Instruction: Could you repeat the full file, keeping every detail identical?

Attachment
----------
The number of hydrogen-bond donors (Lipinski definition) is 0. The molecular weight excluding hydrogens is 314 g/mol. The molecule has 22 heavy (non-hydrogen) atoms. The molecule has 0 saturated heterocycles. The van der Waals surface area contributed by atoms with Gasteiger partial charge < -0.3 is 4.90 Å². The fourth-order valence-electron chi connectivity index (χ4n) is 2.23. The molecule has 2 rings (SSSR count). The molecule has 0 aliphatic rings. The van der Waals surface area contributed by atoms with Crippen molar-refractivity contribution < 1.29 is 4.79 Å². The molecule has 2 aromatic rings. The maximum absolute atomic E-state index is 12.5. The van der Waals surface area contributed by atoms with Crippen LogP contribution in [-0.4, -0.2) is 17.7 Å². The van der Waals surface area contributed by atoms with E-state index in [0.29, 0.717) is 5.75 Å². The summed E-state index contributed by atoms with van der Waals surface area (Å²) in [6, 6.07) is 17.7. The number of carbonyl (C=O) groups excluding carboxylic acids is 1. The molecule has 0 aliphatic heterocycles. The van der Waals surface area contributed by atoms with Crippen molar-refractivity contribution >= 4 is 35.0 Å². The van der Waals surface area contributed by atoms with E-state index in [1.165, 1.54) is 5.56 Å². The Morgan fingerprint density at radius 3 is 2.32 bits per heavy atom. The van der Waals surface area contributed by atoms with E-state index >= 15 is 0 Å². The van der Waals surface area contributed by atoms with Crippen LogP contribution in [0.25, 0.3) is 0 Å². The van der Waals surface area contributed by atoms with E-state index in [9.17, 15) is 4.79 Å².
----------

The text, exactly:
The number of hydrogen-bond donors (Lipinski definition) is 0. The molecular weight excluding hydrogens is 314 g/mol. The molecule has 22 heavy (non-hydrogen) atoms. The molecule has 0 saturated heterocycles. The van der Waals surface area contributed by atoms with Gasteiger partial charge < -0.3 is 4.90 Å². The fourth-order valence-electron chi connectivity index (χ4n) is 2.23. The molecule has 2 rings (SSSR count). The molecule has 0 aliphatic rings. The van der Waals surface area contributed by atoms with Crippen molar-refractivity contribution < 1.29 is 4.79 Å². The molecule has 2 aromatic rings. The maximum absolute atomic E-state index is 12.5. The van der Waals surface area contributed by atoms with Crippen LogP contribution in [-0.4, -0.2) is 17.7 Å². The van der Waals surface area contributed by atoms with E-state index in [0.29, 0.717) is 5.75 Å². The summed E-state index contributed by atoms with van der Waals surface area (Å²) in [6, 6.07) is 17.7. The number of carbonyl (C=O) groups excluding carboxylic acids is 1. The molecule has 0 aliphatic heterocycles. The van der Waals surface area contributed by atoms with Crippen molar-refractivity contribution >= 4 is 35.0 Å². The van der Waals surface area contributed by atoms with E-state index in [1.165, 1.54) is 5.56 Å². The Morgan fingerprint density at radius 3 is 2.32 bits per heavy atom. The van der Waals surface area contributed by atoms with E-state index >= 15 is 0 Å². The van der Waals surface area contributed by atoms with Crippen LogP contribution in [0.25, 0.3) is 0 Å². The van der Waals surface area contributed by atoms with E-state index in [9.17, 15) is 4.79 Å².